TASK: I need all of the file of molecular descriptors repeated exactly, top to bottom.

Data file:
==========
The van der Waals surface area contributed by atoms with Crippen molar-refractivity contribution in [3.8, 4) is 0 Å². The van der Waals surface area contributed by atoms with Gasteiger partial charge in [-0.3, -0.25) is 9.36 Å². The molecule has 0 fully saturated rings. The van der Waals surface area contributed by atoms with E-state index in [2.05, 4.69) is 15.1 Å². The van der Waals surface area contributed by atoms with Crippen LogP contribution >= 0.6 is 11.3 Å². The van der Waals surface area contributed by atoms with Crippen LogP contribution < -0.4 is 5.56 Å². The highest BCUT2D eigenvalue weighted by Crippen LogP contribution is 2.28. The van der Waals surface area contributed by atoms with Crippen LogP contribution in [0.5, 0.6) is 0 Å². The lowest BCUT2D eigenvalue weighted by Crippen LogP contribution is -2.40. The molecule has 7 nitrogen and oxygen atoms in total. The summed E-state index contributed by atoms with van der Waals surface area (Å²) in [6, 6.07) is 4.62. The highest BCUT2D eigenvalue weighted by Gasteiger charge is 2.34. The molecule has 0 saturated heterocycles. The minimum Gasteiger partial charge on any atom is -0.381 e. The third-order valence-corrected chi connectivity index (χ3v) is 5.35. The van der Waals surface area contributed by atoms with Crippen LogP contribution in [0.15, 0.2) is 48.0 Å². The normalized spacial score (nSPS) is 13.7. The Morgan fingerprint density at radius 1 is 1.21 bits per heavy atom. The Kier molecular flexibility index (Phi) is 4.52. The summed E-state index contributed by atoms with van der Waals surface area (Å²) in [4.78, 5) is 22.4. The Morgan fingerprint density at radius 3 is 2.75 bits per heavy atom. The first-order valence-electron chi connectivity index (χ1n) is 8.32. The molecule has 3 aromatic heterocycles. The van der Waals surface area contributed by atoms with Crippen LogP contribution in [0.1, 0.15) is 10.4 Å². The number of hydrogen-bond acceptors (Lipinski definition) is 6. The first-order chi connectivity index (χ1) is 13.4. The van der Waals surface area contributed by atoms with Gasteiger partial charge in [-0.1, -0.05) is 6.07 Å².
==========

The van der Waals surface area contributed by atoms with Crippen molar-refractivity contribution in [3.8, 4) is 0 Å². The van der Waals surface area contributed by atoms with Gasteiger partial charge in [-0.3, -0.25) is 9.36 Å². The molecule has 0 fully saturated rings. The van der Waals surface area contributed by atoms with E-state index in [2.05, 4.69) is 15.1 Å². The van der Waals surface area contributed by atoms with Crippen LogP contribution >= 0.6 is 11.3 Å². The van der Waals surface area contributed by atoms with Crippen LogP contribution < -0.4 is 5.56 Å². The highest BCUT2D eigenvalue weighted by Crippen LogP contribution is 2.28. The van der Waals surface area contributed by atoms with Crippen LogP contribution in [0.5, 0.6) is 0 Å². The lowest BCUT2D eigenvalue weighted by Crippen LogP contribution is -2.40. The molecule has 7 nitrogen and oxygen atoms in total. The summed E-state index contributed by atoms with van der Waals surface area (Å²) in [6, 6.07) is 4.62. The highest BCUT2D eigenvalue weighted by Gasteiger charge is 2.34. The molecule has 0 saturated heterocycles. The minimum Gasteiger partial charge on any atom is -0.381 e. The third-order valence-corrected chi connectivity index (χ3v) is 5.35. The van der Waals surface area contributed by atoms with Crippen LogP contribution in [0.15, 0.2) is 48.0 Å². The normalized spacial score (nSPS) is 13.7. The Morgan fingerprint density at radius 1 is 1.21 bits per heavy atom. The Kier molecular flexibility index (Phi) is 4.52. The summed E-state index contributed by atoms with van der Waals surface area (Å²) in [4.78, 5) is 22.4. The Morgan fingerprint density at radius 3 is 2.75 bits per heavy atom. The first-order valence-electron chi connectivity index (χ1n) is 8.32. The molecule has 3 aromatic heterocycles. The van der Waals surface area contributed by atoms with Crippen LogP contribution in [0.1, 0.15) is 10.4 Å². The number of hydrogen-bond acceptors (Lipinski definition) is 6. The first-order chi connectivity index (χ1) is 13.4. The van der Waals surface area contributed by atoms with Gasteiger partial charge in [-0.1, -0.05) is 6.07 Å².